Pietro Muratori

Stella Maris Foundation, Italy

Prevention interventions in school setting

Children spend most of their time at school. Behavioral problems in schools can cause serious harm to the emotional and social well-being of students and limit their ability to achieve their full academic potential. Therefore, school seems to be the preferential place to apply a preventive and/or strengthening interventions. Although prevention interventions have been conceptualized in various ways, they basically try to enhance the Social Emotional Learning (SEL) processes of children. SEL includes the processes through which children acquire skills necessary to manage their emotions, set and achieve positive goals, and maintain positive relationships. Because schools often have limited resources to devote to prevention efforts, prioritizing effective, evidence-based approaches that produce multiple benefits is critical. Unfortunately, surveys indicate that many schools do not use evidence-based prevention programs to address behavioral and emotional children’s difficulties. This occurs for several reasons: school districts may not be aware of effective programs, or schools develop interventions in response to local conditions. Importantly, most of the interventions developed in schools are not based on an empirically derived understanding of children’s difficulties developing. However, school interventions are low cost as they are integrated in educational plans and are applicable to the whole class reducing the rate of referrals of children to health services. The symposium will provide four communications. The first one will be an introduction on good principles for an intervention in school setting. The second one will present a model of intervention aimed to improve Executive Cognitive Function in preschoolers. The third and the fourth speeches will introduce the Coping Power Universal model, its application in primary and nursery schools, and its efficacy data. The Coping Power Universal aims to reduce children’s behavioral difficulties in primary and nursery classes. Several studies showed that Coping Power Universal can reduce behavioral problems in school context, and can produce transfer effects on children’s academic and pre-academic skills.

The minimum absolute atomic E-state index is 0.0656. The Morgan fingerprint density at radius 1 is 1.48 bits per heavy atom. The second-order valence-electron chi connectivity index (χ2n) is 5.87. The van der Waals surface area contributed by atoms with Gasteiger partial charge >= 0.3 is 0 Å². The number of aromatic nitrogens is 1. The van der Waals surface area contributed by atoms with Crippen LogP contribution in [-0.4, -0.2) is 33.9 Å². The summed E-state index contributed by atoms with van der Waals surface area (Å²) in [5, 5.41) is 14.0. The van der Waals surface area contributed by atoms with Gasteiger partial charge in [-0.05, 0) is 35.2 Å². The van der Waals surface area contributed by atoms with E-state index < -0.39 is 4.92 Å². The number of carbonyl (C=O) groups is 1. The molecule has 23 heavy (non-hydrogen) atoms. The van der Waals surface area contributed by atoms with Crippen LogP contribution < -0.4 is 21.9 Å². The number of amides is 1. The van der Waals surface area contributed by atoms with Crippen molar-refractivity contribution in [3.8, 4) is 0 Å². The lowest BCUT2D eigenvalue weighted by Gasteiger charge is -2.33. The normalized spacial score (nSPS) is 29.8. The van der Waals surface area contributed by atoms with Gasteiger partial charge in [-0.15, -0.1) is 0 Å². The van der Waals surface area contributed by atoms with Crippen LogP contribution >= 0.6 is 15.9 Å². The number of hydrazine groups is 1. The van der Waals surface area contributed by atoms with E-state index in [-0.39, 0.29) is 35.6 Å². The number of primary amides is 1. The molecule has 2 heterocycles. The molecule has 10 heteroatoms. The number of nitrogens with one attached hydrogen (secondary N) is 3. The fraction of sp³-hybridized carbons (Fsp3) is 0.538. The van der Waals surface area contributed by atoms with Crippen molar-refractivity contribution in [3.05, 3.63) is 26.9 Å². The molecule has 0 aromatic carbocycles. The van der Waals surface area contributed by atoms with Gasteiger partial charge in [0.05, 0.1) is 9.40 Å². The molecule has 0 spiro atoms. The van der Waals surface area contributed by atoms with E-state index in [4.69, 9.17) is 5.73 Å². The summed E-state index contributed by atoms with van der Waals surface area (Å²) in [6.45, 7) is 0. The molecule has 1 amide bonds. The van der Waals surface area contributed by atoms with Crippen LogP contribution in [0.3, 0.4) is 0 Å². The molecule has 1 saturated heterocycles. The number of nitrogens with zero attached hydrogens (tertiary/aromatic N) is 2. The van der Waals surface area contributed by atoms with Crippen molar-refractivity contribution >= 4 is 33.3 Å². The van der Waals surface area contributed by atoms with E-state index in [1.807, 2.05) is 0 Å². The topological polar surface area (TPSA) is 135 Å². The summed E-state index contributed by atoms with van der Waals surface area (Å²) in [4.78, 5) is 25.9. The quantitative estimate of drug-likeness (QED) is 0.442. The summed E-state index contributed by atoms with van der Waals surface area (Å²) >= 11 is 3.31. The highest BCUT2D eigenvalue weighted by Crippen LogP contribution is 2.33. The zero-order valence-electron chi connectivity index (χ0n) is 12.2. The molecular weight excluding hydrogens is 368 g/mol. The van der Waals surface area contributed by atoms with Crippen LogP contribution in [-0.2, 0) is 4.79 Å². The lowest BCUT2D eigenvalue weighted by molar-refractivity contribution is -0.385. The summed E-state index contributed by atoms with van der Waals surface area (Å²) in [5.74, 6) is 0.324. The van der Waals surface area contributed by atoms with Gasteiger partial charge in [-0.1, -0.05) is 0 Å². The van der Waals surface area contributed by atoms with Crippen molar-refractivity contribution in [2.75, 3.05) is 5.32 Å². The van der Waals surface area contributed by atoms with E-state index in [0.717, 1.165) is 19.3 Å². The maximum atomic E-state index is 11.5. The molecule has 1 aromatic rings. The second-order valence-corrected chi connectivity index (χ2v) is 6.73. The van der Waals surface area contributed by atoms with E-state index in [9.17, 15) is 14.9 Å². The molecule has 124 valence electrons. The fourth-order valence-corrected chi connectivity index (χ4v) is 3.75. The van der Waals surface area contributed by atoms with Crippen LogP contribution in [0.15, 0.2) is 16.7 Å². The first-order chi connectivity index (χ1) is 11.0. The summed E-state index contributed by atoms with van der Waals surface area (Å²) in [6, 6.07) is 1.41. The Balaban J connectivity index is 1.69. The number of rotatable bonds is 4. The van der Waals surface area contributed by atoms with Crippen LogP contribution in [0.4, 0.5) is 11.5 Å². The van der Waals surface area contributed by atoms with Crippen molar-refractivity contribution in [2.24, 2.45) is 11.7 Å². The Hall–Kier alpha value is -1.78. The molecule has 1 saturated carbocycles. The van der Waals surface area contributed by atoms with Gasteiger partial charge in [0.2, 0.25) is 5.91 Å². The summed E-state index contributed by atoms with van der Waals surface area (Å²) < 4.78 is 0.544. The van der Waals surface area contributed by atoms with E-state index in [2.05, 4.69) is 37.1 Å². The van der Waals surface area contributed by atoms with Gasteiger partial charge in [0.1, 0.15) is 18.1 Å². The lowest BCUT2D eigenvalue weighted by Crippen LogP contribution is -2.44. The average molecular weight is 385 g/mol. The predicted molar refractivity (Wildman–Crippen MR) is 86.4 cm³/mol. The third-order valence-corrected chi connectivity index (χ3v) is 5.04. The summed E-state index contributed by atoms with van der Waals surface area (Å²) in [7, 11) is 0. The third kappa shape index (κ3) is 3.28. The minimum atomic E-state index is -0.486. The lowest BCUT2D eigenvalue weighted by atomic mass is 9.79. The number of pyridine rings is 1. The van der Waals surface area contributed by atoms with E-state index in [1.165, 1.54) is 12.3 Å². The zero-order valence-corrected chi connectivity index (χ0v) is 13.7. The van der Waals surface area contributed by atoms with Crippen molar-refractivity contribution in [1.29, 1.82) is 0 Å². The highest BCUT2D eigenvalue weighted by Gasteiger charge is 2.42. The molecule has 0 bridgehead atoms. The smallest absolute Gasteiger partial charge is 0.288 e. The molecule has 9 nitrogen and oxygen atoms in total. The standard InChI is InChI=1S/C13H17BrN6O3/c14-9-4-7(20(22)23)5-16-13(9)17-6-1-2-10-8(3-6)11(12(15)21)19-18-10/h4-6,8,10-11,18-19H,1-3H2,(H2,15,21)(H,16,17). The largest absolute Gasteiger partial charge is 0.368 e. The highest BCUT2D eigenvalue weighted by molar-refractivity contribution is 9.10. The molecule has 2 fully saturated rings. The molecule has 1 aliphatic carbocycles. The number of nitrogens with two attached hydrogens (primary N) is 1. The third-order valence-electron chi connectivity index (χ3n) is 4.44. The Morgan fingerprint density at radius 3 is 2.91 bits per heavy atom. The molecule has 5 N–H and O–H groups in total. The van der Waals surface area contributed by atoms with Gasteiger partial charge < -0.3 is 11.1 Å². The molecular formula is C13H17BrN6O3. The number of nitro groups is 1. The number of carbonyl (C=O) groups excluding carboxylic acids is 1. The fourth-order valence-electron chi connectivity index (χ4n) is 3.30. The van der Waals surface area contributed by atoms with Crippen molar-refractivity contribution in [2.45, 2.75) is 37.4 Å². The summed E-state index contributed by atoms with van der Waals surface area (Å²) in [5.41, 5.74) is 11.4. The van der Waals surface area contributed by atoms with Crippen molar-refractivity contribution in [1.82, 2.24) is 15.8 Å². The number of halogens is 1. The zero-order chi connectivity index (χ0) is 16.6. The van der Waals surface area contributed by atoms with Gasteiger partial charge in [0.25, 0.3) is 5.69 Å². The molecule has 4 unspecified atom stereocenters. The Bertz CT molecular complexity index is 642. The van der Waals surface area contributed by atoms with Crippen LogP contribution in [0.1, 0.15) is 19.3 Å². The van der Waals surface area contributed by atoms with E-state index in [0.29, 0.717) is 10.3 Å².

Pietro Muratori is psychologist and cognitive behavioral psychotherapist. He graduated in Psychology at the University of Florence (Florence, Italy) in 2003 and he specialized in cognitive behavioral therapy at the Bolognese School of Cognitive Psychotherapy (Bologna, Italy) in 2009. He is an official trainer for the Coping Power Program since 2009: he received a specific training at the University of Alabama, Tuscaloosa (United States of America) with Prof. John Lochman. Currently, Dr. Muratori is a clinician and a researcher at the Department of Developmental Neuroscience at IRCCS Stella Maris Foundation (Pisa, Italy), where he dedicates himself to the diagnosis and treatment of children and adolescents with Disruptive Behavior Disorders (DBD) diagnosis. He also leads parent-training interventions specifically addressed for parents of children with DBDs. In his research activities, he mainly focused on the investigation of clinical profiles in children and adolescents with Disruptive Behavior Disorder. His research work also includes the evaluation of the efficacy of treatment and prevention intervention models for externalizing behavioral problems, primary prevention of childhood aggression, and moral developmental in adolescents. He is Adjunct Professor of Clinical at University of Pisa, Italy and he is a lecturer at the Bolognese School of Cognitive Psychotherapy (Bologna, Italy).






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Con la colaboración de:

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